Married to the Blues

Mark Hummel

A review for The Folk & Acoustic Music Exchange
by David M. Schultz
(schultz@alum.mit.edu)

Jerry Portnoy, the blues harp virtuoso who has worked with both Muddy Waters and Eric Clapton has said that "Rock and roll is a sprint; the blues is a marathon." To further the analogy, a marathoner requires an almost single-minded devotion to running to be successful. Mark Hummel's new release MARRIED TO THE BLUES demonstrates that the blues is also much like a marriage, a single-minded devotion over more than two decades to playing the blues harp. This point is hammered home on the album cover, one of the most unique in recent years, in which Hummel and his harmonica are positioned atop a wedding cake. If the music counted for nothing else, this album is worth owning for the cover.

Seven of the thirteen tracks on MARRIED TO THE BLUES are originals written or cowritten by Hummel, but they blend seemlessly with the covers which are handled by Hummel and his band with exceptional craft. The strong point of this album is not the vocals---Hummel has neither the smoothness of Robert Cray, nor the expressiveness of B. B. King---but the exceptional blues musicianship. At times it's easy to forget that this is a Mark Hummel album. Whether it is ex-Fabulous Thunderbird Duke Robillard slinging his axe on "I Got Eyes", Robert Cray sideman Jim Pugh's Hammond B3 in "Jungle Scotch Blues", Rusty Zinn firing up another guitar solo on "Rock & Roll Baby", or Hummel himself on the album's opener "They Don't Want Me to Rock", all the musicians contribute equally to the solos. It's not just in the solos either: Steve Lucky hammers away at the piano keys throughout the otherwise typical blues riff of "Find Some Boogie." Lucky's improvisation brings this piece to life by clearly inspiring the other musicians to their finest.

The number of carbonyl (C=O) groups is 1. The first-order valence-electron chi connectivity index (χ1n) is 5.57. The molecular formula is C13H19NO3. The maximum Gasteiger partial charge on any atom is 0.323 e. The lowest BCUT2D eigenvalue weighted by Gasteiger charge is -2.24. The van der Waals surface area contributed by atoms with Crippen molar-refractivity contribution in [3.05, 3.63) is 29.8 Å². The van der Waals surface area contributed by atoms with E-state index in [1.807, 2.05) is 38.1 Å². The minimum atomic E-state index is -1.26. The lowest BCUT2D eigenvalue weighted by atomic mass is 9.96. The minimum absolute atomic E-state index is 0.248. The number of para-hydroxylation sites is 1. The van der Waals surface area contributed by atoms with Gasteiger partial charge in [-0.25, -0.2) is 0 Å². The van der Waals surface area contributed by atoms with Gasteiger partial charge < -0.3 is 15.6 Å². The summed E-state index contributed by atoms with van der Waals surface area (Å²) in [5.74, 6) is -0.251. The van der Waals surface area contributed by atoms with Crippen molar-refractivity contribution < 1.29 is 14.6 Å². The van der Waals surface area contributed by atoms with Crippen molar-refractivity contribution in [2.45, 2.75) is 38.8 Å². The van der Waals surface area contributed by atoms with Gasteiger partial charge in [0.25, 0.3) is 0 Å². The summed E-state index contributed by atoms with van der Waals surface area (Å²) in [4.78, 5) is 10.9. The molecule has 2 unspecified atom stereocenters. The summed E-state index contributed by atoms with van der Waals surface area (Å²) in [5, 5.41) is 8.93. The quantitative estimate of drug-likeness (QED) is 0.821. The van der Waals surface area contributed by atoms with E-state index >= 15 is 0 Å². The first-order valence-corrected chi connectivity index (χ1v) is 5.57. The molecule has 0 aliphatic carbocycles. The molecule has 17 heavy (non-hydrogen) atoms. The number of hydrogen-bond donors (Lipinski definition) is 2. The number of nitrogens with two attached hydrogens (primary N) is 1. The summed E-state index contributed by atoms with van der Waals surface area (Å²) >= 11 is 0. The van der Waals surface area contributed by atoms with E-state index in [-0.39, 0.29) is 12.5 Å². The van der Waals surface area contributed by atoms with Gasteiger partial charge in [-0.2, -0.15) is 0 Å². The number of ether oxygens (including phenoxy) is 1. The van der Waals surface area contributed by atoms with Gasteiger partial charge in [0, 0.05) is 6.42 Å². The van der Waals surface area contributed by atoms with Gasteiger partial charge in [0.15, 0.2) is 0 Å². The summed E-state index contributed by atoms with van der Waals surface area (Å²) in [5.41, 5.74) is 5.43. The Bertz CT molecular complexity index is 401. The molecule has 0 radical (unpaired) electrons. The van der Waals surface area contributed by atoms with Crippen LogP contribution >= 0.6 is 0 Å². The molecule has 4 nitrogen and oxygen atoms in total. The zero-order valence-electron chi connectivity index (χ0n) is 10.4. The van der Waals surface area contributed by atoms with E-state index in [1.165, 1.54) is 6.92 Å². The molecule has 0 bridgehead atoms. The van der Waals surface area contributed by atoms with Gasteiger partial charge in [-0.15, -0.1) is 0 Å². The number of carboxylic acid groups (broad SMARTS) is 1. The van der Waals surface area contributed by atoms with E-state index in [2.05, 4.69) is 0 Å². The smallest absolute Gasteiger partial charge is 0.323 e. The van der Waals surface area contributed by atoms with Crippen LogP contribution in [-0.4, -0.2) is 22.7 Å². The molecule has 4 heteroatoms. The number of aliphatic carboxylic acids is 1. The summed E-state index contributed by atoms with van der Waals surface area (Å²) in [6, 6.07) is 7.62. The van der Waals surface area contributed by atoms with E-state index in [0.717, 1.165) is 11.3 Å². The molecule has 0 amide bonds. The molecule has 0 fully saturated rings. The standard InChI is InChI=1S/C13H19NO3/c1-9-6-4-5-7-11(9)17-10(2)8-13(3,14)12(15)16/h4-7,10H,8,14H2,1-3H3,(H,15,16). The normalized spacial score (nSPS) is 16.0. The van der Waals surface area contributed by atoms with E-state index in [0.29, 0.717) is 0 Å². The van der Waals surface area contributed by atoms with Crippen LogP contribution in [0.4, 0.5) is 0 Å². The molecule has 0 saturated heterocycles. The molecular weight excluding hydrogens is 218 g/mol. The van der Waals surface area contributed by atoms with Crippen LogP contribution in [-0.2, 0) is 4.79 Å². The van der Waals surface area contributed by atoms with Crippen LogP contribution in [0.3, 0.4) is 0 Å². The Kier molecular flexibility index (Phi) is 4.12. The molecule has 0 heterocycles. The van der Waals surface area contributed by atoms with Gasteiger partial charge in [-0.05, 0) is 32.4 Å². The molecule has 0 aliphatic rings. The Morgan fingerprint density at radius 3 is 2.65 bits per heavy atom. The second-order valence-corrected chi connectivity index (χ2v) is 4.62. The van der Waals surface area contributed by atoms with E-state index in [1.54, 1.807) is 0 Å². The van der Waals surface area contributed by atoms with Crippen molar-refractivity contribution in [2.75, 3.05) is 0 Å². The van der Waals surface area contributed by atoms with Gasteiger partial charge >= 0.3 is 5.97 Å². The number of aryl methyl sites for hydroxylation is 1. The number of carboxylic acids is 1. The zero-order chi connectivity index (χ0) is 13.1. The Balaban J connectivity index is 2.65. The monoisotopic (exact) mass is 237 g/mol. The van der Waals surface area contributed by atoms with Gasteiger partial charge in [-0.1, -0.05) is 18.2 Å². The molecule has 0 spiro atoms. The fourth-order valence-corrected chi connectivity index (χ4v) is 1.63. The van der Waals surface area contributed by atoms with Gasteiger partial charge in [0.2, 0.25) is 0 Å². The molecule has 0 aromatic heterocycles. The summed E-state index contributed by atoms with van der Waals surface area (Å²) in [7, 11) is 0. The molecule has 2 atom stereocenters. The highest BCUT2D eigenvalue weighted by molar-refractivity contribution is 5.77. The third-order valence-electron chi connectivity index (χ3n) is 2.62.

Hummel gets several opportunities to pay tribute to elder bluesmen. In a rare collaborative effort between harp players, the venerable Charlie Musselwhite joins Hummel for a duet during the instrumental "High Steppin'"; the interplay is wonderful. In Hummel's own "Bluesman", a Chicago blues groove, homage is paid to those who have helped Hummel in the past. Though they are no longer around to see his current success: Mississippi Johnny Waters, Sonny Lane, Cool Papa, Charles Huff, Luther Tucker, Buddy Ace, Eddie Ray, and Troyce Key would be proud.

In addition to surveying standard blues territory, the most surprising cut is "Jungle Scotch Plaid" which might be considered more jazz than blues. But don't let labels stop you from enjoying this song, which Hummel seems to be at his best, most melodic playing on the album.

MARRIED TO THE BLUES is a fine album of classic and contemporary blues performances which remind us of the basics of the blues: a tight band working together can create an album is greater than the sum of the individual performers.

MARRIED TO THE BLUES is Mark Hummel's second album on Flying Fish Records (FF 70647). Both his first record, FEEL LIOKE ROCKIN' (1993), and his current releasecan be ordered from Flying Fish Records, Inc. (1-800-FYI-FISH).

Copyright, 1996 Three Rivers Folklife Society.
This review may be reproduced with prior permission and attribution.

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